NASA on Wednesday moved the space shuttle Discovery back to the launch pad with a safer model of external fuel tank for the first flight since the &to=http:// english.pravda.ru/main/2003/02/03/42911.html ' target=_blank>Columbia disaster in 2003.
The shuttle's 6.4-km trip from the assembly building at the Kennedy Space Center, Florida, to the seaside launch site, took more than 10 hours because checks on an overheated bearing of the shuttle transporter caused several stops.
The transporter moved at less than the usual 1.6 km per hour Wednesday, reports reaching here said.
Discovery was replaced with a new and safer model of external fuel tank which was intended for &to=http:// english.pravda.ru/world/2001/02/21/2629.html ' target=_blank>Atlantis on the next mission.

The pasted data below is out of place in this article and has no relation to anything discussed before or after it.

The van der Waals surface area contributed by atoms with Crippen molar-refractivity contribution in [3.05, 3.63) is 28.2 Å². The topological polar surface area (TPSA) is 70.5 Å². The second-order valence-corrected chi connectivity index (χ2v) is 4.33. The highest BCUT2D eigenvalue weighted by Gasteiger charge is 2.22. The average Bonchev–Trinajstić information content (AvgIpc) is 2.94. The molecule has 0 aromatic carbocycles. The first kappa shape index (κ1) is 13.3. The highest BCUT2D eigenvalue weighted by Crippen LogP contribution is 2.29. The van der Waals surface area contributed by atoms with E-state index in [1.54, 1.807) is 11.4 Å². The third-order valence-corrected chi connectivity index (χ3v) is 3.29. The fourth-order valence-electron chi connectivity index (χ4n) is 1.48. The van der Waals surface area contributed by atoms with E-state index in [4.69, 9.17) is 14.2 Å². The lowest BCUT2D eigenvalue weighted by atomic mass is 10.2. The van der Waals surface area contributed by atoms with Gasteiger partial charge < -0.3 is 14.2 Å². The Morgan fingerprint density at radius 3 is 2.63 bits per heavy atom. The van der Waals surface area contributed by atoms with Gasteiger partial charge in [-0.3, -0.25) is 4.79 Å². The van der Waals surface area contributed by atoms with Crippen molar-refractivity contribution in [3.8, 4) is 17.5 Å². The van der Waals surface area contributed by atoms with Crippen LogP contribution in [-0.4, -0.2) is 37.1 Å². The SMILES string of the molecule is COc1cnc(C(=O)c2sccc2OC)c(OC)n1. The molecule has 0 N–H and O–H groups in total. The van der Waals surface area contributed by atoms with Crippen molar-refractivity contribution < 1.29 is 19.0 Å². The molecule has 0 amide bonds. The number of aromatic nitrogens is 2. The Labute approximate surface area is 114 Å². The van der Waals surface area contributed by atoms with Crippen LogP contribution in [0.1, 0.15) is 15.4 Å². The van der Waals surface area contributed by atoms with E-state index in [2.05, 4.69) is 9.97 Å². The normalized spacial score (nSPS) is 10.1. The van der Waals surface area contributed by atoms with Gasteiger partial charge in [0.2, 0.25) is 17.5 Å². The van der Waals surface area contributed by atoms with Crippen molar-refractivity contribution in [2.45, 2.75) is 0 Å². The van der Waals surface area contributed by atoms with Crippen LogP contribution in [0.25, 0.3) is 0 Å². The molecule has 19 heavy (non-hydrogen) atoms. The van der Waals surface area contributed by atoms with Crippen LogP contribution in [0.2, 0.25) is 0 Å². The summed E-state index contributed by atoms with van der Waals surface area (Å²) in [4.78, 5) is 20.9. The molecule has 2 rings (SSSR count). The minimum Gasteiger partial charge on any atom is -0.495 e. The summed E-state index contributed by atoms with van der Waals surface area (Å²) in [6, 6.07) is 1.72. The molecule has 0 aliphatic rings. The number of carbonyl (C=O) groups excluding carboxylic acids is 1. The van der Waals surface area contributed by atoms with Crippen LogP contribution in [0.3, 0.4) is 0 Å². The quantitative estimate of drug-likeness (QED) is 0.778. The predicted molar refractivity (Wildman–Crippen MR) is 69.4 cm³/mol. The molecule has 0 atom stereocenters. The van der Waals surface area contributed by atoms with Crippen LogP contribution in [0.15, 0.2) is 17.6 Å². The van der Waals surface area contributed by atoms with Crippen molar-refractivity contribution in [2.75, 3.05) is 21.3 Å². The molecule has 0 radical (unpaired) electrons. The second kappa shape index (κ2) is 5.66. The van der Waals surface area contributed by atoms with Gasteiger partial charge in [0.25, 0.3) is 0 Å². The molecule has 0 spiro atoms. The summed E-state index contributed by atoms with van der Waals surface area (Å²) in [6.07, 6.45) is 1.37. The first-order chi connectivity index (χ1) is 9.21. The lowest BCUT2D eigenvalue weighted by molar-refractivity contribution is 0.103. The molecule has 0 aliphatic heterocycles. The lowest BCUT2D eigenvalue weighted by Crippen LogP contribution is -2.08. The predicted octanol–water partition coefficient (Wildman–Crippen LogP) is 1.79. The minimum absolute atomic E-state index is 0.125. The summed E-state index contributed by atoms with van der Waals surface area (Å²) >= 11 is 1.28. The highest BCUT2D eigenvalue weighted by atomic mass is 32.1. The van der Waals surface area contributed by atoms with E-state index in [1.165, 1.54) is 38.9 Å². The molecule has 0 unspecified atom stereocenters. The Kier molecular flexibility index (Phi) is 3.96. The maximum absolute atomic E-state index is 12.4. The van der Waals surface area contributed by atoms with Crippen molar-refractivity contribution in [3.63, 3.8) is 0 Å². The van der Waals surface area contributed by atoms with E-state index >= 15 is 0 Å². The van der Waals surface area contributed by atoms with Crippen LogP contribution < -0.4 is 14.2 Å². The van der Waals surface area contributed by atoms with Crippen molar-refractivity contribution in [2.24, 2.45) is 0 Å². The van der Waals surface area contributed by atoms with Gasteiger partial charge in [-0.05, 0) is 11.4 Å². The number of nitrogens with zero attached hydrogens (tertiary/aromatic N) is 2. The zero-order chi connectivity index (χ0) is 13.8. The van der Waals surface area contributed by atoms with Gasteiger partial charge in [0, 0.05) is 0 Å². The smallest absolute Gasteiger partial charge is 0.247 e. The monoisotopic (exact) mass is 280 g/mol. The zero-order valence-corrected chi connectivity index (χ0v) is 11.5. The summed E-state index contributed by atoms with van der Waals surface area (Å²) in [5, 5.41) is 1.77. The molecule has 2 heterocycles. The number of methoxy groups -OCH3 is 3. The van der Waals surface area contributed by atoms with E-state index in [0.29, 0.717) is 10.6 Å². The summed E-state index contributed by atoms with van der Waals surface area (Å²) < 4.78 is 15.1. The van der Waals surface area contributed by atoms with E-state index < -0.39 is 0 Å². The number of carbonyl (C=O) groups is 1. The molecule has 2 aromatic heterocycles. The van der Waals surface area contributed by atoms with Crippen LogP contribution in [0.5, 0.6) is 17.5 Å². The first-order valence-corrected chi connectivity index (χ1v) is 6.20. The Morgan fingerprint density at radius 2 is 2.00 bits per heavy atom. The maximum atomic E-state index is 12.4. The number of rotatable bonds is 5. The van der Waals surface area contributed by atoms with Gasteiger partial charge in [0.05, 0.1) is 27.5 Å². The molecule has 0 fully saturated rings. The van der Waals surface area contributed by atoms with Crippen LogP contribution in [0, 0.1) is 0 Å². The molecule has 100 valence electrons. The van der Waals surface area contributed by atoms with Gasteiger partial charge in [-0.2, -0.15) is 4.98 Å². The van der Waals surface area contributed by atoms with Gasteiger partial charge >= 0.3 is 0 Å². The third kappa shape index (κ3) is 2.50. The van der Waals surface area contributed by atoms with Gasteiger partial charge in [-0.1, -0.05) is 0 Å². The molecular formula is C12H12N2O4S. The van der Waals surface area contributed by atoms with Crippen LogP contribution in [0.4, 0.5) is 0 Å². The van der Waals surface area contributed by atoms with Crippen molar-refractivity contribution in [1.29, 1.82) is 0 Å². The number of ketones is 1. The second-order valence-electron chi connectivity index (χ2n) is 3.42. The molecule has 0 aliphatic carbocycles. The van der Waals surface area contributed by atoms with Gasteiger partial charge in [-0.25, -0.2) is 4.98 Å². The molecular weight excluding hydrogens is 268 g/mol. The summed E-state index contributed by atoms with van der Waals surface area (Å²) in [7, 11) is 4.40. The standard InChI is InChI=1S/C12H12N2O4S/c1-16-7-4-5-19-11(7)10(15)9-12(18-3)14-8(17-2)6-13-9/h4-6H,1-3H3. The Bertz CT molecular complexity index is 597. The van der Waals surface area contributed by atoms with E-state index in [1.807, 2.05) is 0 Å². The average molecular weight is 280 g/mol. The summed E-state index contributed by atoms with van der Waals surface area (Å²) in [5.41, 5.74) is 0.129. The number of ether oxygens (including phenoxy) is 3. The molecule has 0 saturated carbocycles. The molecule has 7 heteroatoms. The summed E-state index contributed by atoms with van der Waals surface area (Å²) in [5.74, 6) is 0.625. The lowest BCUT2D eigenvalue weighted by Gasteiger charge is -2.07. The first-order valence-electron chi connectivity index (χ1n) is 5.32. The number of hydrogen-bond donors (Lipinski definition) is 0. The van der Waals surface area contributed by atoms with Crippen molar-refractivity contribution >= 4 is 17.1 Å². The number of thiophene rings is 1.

A heater was added to the fuel tank to prevent ice buildup on the tank when it is loaded with super-cold fuel. The installation decision forced the removal of Discovery from the launch pad on May 26. The shuttle was first on the launch pad in April for flight originally scheduled for mid-May.
Safety concerns have delayed the launch to between July 13 and 31. NASA determined that any ice breaking off the tank during liftoff could do bigger harm than foam if it smacked into the shuttle, reports Xinhuanet.
According to Reuters, Preventing impacts on the orbiter during launch has been NASA's primary safety focus since the loss of Columbia.
An attempt to gain control of the Turkish UAV Bayraktar TB2 ended with the destruction of the Russian Avtobaza-M complex